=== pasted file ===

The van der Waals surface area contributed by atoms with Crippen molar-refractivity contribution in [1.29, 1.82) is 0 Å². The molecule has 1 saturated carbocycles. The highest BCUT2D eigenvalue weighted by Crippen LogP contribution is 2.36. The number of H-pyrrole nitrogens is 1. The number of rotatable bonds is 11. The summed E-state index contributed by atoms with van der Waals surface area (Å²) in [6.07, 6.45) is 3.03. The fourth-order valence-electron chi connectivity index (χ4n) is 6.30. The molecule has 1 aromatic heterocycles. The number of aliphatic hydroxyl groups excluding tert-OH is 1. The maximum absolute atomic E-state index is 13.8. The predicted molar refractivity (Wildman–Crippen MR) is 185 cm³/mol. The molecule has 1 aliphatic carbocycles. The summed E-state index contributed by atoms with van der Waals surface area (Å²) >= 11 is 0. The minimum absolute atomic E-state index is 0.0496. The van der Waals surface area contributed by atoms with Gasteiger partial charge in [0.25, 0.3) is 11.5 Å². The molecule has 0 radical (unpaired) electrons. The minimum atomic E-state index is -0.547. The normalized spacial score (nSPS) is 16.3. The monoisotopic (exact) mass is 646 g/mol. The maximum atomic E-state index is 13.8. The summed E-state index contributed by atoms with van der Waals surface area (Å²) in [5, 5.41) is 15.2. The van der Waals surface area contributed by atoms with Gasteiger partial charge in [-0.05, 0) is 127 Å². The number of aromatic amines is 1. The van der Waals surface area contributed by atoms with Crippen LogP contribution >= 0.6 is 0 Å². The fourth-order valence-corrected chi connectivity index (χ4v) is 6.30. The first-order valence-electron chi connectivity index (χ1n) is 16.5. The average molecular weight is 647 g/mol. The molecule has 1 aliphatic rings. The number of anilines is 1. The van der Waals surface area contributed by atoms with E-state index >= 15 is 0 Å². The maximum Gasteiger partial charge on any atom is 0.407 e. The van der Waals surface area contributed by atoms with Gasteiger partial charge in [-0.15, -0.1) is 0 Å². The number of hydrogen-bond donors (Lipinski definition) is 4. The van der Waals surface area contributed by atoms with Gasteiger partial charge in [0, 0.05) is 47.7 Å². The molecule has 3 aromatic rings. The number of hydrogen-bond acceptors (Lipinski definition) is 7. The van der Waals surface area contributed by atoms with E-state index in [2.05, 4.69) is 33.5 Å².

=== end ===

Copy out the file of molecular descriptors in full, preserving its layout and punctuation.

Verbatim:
The van der Waals surface area contributed by atoms with Crippen molar-refractivity contribution in [1.29, 1.82) is 0 Å². The molecule has 1 saturated carbocycles. The highest BCUT2D eigenvalue weighted by Crippen LogP contribution is 2.36. The number of H-pyrrole nitrogens is 1. The number of rotatable bonds is 11. The summed E-state index contributed by atoms with van der Waals surface area (Å²) in [6.07, 6.45) is 3.03. The fourth-order valence-electron chi connectivity index (χ4n) is 6.30. The molecule has 1 aromatic heterocycles. The number of aliphatic hydroxyl groups excluding tert-OH is 1. The maximum absolute atomic E-state index is 13.8. The predicted molar refractivity (Wildman–Crippen MR) is 185 cm³/mol. The molecule has 1 aliphatic carbocycles. The summed E-state index contributed by atoms with van der Waals surface area (Å²) >= 11 is 0. The minimum absolute atomic E-state index is 0.0496. The van der Waals surface area contributed by atoms with Gasteiger partial charge in [0.25, 0.3) is 11.5 Å². The molecule has 0 radical (unpaired) electrons. The minimum atomic E-state index is -0.547. The normalized spacial score (nSPS) is 16.3. The monoisotopic (exact) mass is 646 g/mol. The maximum atomic E-state index is 13.8. The summed E-state index contributed by atoms with van der Waals surface area (Å²) in [5, 5.41) is 15.2. The van der Waals surface area contributed by atoms with Gasteiger partial charge in [-0.05, 0) is 127 Å². The number of aromatic amines is 1. The van der Waals surface area contributed by atoms with Crippen LogP contribution >= 0.6 is 0 Å². The fourth-order valence-corrected chi connectivity index (χ4v) is 6.30. The first-order valence-electron chi connectivity index (χ1n) is 16.5. The average molecular weight is 647 g/mol. The molecule has 1 aliphatic rings. The number of anilines is 1. The van der Waals surface area contributed by atoms with E-state index >= 15 is 0 Å². The maximum Gasteiger partial charge on any atom is 0.407 e. The van der Waals surface area contributed by atoms with Gasteiger partial charge in [-0.15, -0.1) is 0 Å². The number of hydrogen-bond donors (Lipinski definition) is 4. The van der Waals surface area contributed by atoms with Gasteiger partial charge in [0, 0.05) is 47.7 Å². The molecule has 3 aromatic rings. The number of hydrogen-bond acceptors (Lipinski definition) is 7. The van der Waals surface area contributed by atoms with E-state index in [2.05, 4.69) is 33.5 Å².